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Anointing of the Sick & Last Rites

“Jesus' care and concern for the sick permeates the Gospels. Though primarily concerned with spiritual sickness, He was not indifferent to bodily afflictions and seemed often to point to the relationship between the two. To be faithful to Him, the Church must care for those who are sick in body as well as spirit.” 

~ National Catechetical Directory, 127

The sacrament of the Anointing of the Sick has been restored to fuller use since Vatican II. It is one of the sacraments of healing for those of all ages who face serious health issues of any kind: physical, mental, psychological, emotional, etc. It may be celebrated by anyone who, for example, suffers from a major or prolonged illness, anticipates major surgery, is hospitalized, or has reached an advanced age.  Those who receive this sacrament are granted spiritual healing and, on occasion, an actual healing of the condition for which they request healing.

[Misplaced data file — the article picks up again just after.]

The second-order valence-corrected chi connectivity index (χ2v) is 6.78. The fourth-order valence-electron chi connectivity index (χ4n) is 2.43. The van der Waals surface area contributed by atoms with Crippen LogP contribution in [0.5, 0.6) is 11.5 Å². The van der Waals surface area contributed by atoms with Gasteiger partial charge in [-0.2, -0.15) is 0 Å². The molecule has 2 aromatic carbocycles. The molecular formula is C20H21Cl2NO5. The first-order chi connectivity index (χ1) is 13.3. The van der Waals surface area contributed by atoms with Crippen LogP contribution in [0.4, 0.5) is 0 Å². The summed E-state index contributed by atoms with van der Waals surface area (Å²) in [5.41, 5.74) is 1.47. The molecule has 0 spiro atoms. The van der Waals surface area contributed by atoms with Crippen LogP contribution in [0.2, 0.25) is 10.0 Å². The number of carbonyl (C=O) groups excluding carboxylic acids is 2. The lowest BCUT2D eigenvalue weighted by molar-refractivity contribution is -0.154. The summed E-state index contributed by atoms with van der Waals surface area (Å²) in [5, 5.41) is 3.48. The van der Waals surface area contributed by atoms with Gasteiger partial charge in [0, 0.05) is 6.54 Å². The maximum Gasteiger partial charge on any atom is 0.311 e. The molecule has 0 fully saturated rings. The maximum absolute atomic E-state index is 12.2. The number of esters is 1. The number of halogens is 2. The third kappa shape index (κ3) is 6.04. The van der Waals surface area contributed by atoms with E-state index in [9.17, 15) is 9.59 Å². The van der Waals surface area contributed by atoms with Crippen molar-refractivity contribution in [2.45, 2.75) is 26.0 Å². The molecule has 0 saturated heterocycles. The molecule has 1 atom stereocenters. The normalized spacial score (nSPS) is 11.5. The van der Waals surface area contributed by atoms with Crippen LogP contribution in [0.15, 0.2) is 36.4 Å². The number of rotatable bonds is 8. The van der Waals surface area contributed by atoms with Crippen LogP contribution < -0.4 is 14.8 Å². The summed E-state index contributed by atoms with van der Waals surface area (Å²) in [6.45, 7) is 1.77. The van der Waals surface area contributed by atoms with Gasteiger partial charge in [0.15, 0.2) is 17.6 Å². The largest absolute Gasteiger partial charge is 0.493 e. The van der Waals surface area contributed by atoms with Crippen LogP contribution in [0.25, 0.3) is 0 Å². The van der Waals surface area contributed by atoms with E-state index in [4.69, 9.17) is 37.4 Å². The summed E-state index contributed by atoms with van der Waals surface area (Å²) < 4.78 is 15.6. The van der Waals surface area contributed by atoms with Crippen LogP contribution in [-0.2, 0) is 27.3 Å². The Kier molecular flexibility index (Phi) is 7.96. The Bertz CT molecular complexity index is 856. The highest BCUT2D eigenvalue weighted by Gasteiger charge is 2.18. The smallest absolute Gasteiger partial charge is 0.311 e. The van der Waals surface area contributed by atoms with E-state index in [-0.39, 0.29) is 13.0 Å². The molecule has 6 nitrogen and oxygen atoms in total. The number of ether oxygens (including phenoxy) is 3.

During the year, a communal anointing celebration is held for those in need of the sacrament. At other times of individual need, please call the pastor to arrange a time to be anointed.

End-of-Life Issues and Questions

The diocesan office of Human Life & Dignity provides many resources that address church teaching on end-of-life issues such as medically-assisted nutrition and hydration, pain management and palliative care, organ donations, and cremation. 

Last Rites

The term "last rites" refers to the three sacraments--Anointing of the Sick, Reconciliation (Confession), and Eucharist--received when one is approaching death. The final reception of Eucharist before dying is called Viaticum, which means “food for the journey.”

It is not necessary to wait until death is imminent to receive last rites, and, in fact, a priest may not be available at that moment in time. If you know of a Catholic approaching death who would like to receive last rites, please call the pastor.